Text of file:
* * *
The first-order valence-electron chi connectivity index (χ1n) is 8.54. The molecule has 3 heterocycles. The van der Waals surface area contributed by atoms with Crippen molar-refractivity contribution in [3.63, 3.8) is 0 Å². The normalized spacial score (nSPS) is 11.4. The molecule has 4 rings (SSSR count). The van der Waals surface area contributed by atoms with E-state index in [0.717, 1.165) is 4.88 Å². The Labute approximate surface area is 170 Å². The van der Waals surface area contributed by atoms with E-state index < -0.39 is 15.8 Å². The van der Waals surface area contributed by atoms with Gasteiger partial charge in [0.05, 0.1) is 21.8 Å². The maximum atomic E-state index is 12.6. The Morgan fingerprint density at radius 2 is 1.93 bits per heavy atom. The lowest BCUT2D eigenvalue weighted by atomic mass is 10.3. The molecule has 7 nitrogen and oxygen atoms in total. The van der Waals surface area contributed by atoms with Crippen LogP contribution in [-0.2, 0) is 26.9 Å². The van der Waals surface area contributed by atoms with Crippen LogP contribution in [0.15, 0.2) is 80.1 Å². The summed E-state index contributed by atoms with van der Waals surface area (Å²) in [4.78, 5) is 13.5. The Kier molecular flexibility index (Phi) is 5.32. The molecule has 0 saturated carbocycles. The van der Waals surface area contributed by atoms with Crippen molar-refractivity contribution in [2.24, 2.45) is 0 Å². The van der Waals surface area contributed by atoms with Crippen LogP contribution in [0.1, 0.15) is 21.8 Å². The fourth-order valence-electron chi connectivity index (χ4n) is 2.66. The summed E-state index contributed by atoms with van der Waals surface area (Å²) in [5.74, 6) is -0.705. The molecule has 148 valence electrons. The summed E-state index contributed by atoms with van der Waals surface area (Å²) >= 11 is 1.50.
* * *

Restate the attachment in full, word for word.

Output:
The first-order valence-electron chi connectivity index (χ1n) is 8.54. The molecule has 3 heterocycles. The van der Waals surface area contributed by atoms with Crippen molar-refractivity contribution in [3.63, 3.8) is 0 Å². The normalized spacial score (nSPS) is 11.4. The molecule has 4 rings (SSSR count). The van der Waals surface area contributed by atoms with E-state index in [0.717, 1.165) is 4.88 Å². The Labute approximate surface area is 170 Å². The van der Waals surface area contributed by atoms with E-state index < -0.39 is 15.8 Å². The van der Waals surface area contributed by atoms with Gasteiger partial charge in [0.05, 0.1) is 21.8 Å². The maximum atomic E-state index is 12.6. The Morgan fingerprint density at radius 2 is 1.93 bits per heavy atom. The lowest BCUT2D eigenvalue weighted by atomic mass is 10.3. The molecule has 7 nitrogen and oxygen atoms in total. The van der Waals surface area contributed by atoms with Crippen LogP contribution in [-0.2, 0) is 26.9 Å². The van der Waals surface area contributed by atoms with Crippen LogP contribution in [0.15, 0.2) is 80.1 Å². The summed E-state index contributed by atoms with van der Waals surface area (Å²) in [4.78, 5) is 13.5. The Kier molecular flexibility index (Phi) is 5.32. The molecule has 0 saturated carbocycles. The van der Waals surface area contributed by atoms with Crippen molar-refractivity contribution in [2.24, 2.45) is 0 Å². The van der Waals surface area contributed by atoms with Crippen LogP contribution in [0.1, 0.15) is 21.8 Å². The fourth-order valence-electron chi connectivity index (χ4n) is 2.66. The summed E-state index contributed by atoms with van der Waals surface area (Å²) in [5.74, 6) is -0.705. The molecule has 148 valence electrons. The summed E-state index contributed by atoms with van der Waals surface area (Å²) >= 11 is 1.50.